Take the HyGround®!
A standard soil survey map (left) is compared to a Veris map (right), a soil sampling method used in HyGround soil management services.
Lower commodity prices mean growers need more efficiency from their operation. Fertilizer application is a big, but necessary, expense. In order for crops to grow, they need to eat, but the fertility across a field can vary. Some areas may be high, while the other side of the field may be low. Putting the same amount of fertilizer across the whole field is not very efficient.
Soil sampling is an essential way to find out the fertility across an entire field. We call this soil sampling process HyGround. HyGround is GPS soil sampling in the fall or spring, using a variety of sampling techniques. The most commonly used HyGround techniques are sampling 2.5 to 3.3 acre grids by soil type or electroconductivity.
Grid sampling and sampling by soil type are commonly used methods, but a lesser known method is sampling by electroconductivity. HyGround by electroconductivity involves using a machine called the Veris, which is pulled behind a truck or tractor. The Veris unit has six coulters that go into the ground. Two coulters in the middle send out an electrical current that is picked up by the other coulters. Clay particles conduct more current than silt, and silt conducts more than sand. The Veris is able to produce a map of the field showing the relative differences in soil texture throughout the field.
Unless dramatic changes are made to a field, the Veris unit only has to run over a field once because the soil texture of a field rarely changes. After the Veris is run over a field, a map is made from the electroconductivity information. The map is then divided into several different groups based on electroconductivity. The heavy soil areas are grouped together, the middle soil areas are grouped together and the lighter soil areas are grouped together. Soil samples are then taken from each of these different groups. Research shows that one soil sample taken per 15 acres using electroconductivity is equal to one sample in a 2.5 acre grid. However, most samplers will take one sample per 8-10 acres to be on the safe side.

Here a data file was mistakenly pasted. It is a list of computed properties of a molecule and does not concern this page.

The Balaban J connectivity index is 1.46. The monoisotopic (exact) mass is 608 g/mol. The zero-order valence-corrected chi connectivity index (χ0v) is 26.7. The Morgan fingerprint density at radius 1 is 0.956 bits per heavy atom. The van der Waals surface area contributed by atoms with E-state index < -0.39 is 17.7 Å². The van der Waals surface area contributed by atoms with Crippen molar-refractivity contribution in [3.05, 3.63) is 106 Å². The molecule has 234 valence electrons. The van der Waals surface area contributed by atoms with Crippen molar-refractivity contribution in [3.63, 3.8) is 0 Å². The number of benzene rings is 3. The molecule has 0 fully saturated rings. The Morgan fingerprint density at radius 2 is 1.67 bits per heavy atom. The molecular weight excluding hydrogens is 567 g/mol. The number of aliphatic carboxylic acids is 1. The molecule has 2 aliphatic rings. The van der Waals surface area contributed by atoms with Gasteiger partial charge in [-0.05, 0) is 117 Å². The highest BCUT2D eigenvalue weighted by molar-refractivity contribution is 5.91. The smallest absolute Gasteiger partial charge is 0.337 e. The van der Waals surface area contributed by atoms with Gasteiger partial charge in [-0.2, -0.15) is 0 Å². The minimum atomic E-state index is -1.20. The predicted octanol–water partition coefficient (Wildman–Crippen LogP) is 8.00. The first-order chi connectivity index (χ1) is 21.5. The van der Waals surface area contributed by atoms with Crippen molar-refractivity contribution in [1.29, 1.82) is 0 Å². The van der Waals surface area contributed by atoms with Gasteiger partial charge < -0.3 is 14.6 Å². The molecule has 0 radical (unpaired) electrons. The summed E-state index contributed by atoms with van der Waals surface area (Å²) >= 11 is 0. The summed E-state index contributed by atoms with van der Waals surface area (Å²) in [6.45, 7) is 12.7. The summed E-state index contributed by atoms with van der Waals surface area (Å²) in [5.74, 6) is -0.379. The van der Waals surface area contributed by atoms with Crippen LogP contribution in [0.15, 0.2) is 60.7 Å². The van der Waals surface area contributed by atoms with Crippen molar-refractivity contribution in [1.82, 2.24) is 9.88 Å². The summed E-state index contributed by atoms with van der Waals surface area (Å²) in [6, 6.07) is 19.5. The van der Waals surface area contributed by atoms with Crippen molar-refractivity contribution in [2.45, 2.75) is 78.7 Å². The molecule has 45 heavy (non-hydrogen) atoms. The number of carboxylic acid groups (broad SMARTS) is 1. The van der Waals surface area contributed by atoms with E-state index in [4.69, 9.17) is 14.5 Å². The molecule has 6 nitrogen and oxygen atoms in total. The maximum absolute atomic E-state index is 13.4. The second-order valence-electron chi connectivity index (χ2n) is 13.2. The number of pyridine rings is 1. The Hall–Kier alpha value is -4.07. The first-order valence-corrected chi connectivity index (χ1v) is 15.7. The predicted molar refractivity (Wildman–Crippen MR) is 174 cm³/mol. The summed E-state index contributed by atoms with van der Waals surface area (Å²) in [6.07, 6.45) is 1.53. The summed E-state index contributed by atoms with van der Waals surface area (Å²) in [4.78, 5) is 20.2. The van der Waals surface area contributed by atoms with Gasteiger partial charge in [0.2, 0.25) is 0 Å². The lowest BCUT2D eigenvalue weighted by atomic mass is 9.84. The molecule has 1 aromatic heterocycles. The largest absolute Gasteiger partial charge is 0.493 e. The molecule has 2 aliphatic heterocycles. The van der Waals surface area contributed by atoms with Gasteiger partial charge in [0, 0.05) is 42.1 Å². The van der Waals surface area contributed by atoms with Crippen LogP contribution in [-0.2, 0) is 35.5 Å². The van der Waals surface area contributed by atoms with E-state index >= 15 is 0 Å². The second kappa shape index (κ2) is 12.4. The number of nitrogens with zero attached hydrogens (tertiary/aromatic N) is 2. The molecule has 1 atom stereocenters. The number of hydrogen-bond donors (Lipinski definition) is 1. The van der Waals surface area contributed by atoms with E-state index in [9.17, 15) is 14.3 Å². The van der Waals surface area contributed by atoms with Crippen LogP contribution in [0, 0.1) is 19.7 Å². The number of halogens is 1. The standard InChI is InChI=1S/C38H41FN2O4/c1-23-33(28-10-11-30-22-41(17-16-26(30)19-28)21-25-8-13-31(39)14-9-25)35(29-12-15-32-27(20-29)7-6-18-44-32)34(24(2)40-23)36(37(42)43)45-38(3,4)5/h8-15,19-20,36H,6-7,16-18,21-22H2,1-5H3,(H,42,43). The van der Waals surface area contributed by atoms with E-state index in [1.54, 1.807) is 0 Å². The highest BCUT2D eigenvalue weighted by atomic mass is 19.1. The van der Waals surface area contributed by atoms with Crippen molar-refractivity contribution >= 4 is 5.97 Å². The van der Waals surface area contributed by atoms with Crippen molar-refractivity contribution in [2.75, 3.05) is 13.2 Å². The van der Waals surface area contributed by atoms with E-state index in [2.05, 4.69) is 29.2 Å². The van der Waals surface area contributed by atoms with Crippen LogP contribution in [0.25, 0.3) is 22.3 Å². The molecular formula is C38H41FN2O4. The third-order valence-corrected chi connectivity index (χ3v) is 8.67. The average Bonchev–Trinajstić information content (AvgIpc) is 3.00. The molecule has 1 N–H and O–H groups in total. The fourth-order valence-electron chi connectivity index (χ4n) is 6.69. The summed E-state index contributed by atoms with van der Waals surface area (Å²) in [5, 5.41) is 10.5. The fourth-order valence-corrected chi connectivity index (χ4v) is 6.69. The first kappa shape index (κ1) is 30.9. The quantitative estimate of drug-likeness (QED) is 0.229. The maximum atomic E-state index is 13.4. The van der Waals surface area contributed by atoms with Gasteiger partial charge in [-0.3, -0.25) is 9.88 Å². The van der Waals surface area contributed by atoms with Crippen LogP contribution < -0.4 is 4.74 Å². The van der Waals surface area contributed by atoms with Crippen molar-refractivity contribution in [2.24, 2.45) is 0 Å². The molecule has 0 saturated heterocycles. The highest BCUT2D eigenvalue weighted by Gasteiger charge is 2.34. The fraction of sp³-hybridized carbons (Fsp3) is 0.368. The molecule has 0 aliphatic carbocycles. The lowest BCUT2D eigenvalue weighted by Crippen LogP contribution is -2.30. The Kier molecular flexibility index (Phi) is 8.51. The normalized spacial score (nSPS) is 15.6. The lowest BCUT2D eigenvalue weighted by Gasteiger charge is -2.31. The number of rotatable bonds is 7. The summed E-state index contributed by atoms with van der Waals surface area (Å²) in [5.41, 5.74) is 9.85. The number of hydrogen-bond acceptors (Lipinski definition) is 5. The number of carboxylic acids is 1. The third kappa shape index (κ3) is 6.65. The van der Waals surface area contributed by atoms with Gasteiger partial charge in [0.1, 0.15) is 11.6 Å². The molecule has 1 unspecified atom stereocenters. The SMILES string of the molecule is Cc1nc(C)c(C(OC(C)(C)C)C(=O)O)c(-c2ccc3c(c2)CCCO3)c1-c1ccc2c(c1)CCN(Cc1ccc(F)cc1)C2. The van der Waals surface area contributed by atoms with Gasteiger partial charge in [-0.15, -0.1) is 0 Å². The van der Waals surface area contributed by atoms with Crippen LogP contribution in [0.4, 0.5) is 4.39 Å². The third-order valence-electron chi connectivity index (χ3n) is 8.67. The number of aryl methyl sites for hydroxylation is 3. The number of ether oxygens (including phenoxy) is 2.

The Veris electroconductivity sample is able to give us another layer of information about a field that can also be used for other tasks such as variable rate seeding and variable rate nitrogen.
Soil sampling frequency is also very important. At the InfoAg Conference this summer, Dr. Nathan Slaton from the University of Arkansas stated that potassium levels in the soil can vary widely from year to year and are not just dependent upon the yield taken off the field. This confirms research I did showing that yield only accounts for about half of the variation in phosphorus and potassium soil changes from year to year. This means that the more often soil samples are taken, the more accurate we can be with our fertilizer recommendations.
Efficiency is the key to getting the most out of that fertilizer dollar.
- Dr. Randy Simonson, North Central Division Agronomist